SHEPHERDSVILLE - Re-sentencing of the Oklahoman convicted of murdering Bardstown resident Frank Brady in 1991 could occur in March or April after years of delays and upsets.
Senior Judge Ken Conliffe, on Wednesday, asked attorneys on both sides of the Bullitt County murder case against Michael St. Clair to find a two-week time slot between March and April to accommodate the re-sentencing.
Twice before have death penalties stemming from St. Clair’s original conviction for Brady’s murder been overturned by Kentucky’s Supreme Court for blunders justices said were made by the court.
Conliffe estimates the re-sentencing case could two weeks to present to a new jury. A 2005 resentencing phase took nearly a month to complete, from the first day jurors were screened to the day St. Clair was again condemned to death.
St. Clair is also preparing for a new trial in Hardin County on a related kidnapping charge, for which a previous conviction was overturned in 2005. An attempt to retry him last year ended in mistrial.
In Hardin County, St. Clair is accused of kidnapping Brady at gunpoint from a Sonora truck stop, then driving the former distillery worker’s pickup into Bullitt County, where Brady was gunned down on Old Boston Road, near Lebanon Junction.
The crimes occurred in fall 1991 and prosecutors and courts in two jurisdictions have worked to prosecute him and conclude the case ever since.
Also pending is an early 2010 motion asking for a new trial on the Bullitt County conviction. St. Clair’s appeals attorney, Meghan Smith, claims the first Bullitt jury which convicted St. Clair could have been misled by ballistics evidence and related testimony.
Conliffe said he hopes that motion for a new trial will be ruled upon within the month.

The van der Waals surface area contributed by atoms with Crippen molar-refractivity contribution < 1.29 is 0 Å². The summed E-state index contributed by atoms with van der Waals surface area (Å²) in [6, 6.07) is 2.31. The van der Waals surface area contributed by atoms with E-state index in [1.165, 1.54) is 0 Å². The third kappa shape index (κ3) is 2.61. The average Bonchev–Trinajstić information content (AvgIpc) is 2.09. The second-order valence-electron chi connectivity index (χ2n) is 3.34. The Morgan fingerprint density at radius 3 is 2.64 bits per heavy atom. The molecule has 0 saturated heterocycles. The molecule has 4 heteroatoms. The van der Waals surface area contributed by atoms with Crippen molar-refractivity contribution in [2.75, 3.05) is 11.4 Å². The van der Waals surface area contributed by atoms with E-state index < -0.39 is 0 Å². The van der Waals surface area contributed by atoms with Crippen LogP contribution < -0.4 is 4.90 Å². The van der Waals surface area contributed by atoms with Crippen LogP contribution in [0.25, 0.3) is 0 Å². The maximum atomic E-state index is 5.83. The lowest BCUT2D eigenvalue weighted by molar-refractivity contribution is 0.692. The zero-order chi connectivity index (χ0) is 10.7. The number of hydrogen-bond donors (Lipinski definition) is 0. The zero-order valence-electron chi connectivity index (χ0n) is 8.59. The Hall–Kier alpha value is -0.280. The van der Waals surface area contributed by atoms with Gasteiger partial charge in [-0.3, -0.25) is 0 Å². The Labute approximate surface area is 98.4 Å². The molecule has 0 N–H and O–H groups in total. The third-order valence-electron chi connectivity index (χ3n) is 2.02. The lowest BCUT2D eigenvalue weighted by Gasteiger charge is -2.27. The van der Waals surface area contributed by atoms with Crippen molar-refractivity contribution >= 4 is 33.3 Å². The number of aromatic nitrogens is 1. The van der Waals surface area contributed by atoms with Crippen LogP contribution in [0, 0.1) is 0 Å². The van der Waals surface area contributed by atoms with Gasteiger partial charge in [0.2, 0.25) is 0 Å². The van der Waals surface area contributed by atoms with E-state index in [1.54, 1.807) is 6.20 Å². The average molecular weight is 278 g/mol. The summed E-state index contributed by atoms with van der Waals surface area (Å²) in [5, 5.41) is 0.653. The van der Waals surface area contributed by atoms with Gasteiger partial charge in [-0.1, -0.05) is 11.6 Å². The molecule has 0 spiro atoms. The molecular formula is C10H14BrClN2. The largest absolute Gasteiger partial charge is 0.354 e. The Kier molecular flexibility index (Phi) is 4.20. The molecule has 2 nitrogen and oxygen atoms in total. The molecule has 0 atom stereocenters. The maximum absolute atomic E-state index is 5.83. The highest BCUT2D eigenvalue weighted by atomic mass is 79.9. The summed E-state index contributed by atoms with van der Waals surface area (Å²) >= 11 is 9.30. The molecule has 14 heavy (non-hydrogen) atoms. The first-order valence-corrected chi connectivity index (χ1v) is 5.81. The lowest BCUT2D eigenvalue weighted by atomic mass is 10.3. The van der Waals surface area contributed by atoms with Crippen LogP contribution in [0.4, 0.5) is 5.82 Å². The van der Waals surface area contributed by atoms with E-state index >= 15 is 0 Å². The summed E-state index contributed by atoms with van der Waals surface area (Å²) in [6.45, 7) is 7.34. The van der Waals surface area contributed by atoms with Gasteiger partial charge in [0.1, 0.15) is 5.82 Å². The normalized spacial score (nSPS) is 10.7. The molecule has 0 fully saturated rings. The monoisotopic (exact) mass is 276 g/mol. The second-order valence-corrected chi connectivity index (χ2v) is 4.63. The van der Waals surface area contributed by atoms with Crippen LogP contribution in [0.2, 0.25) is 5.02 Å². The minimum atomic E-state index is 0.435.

The cost to have prosecuted St. Clair repeatedly since 1991 has been estimated by some to have exceeded $5 million, with each death penalty-possible case costing the state nearly $1 million to conduct.
Some of that estimated cost stems from the heavy security used to transfer St. Clair from Kentucky State Penitentiary in Eddyville to courtrooms in Bullitt and Hardin for each hearing.
There have been more than 200 hearings between the cases in both counties.
Half of Brady’s 10 siblings have died from old age and other natural causes since efforts to convict and penalize the man blamed for his death began.
Like salt in a wound, the convicted killer has repeatedly joked about being a $4 million, $5 million and, now, a “$6 million dollar man.”
Another twist in the case was this year’s unexpected retirement of Vince Yustas as St. Clair’s appointed attorney. Yustas had represented St. Clair for more than five years. Another public defender, Chris McCrary, withdrew from the case this year after accepting a position in the Hardin County Attorney’s office.
Scott Drabenstadt was recently assigned the Department for Public Advocacy’s role to defend St. Clair in the Bullitt and Hardin County cases.
Smith remains involved with her motion for the new trial.
Conliffe on Wednesday asked prosecutors Todd Lewis and Dana Todd, as well as defense counsel, to return to Bullitt County Jan. 19 to discuss possible resentencing and trial dates.
If and when any resentencing or retrial begins in Bullitt County, St. Clair will likely be housed at the Department of Corrections’ LaGrange complex. He’s been housed at the Kentucky State Penitentiary in Eddyville since being convicted in Bullitt County. Much of St. Clair’s time in Eddyville has been on Death Row. He remains a tenant of Death Row, even though the 2005 penalty was overturned.
St. Clair is presently serving multiple life sentences, without parole, for murders in Oklahoma, which is where St. Clair and a former codefendant escaped prior to a nationwide crime spree that culminated in Brady’s death, a shootout with Kentucky State Police and a stolen truck being set ablaze in southern Hardin County.
Some witnesses to events surrounding Brady’s death are no longer available to testify in the kidnapping case, but prosecutors have told judges presiding over the case before that the Commonwealth will settle for nothing less than another death penalty for St. Clair in the event he’s again convicted of the kidnapping that was a prelude to Brady’s death in Bullitt County.
Some people familiar with St. Clair’s case wonder why Kentucky won’t cut its losses and return St. Clair to Oklahoma, where he’ll stay behind bars to serve his life without parole sentence.
Special prosecutors, however, won’t consider that an option and some Brady family members want to see St. Clair be held accountable for their relative’s execution-styled murder.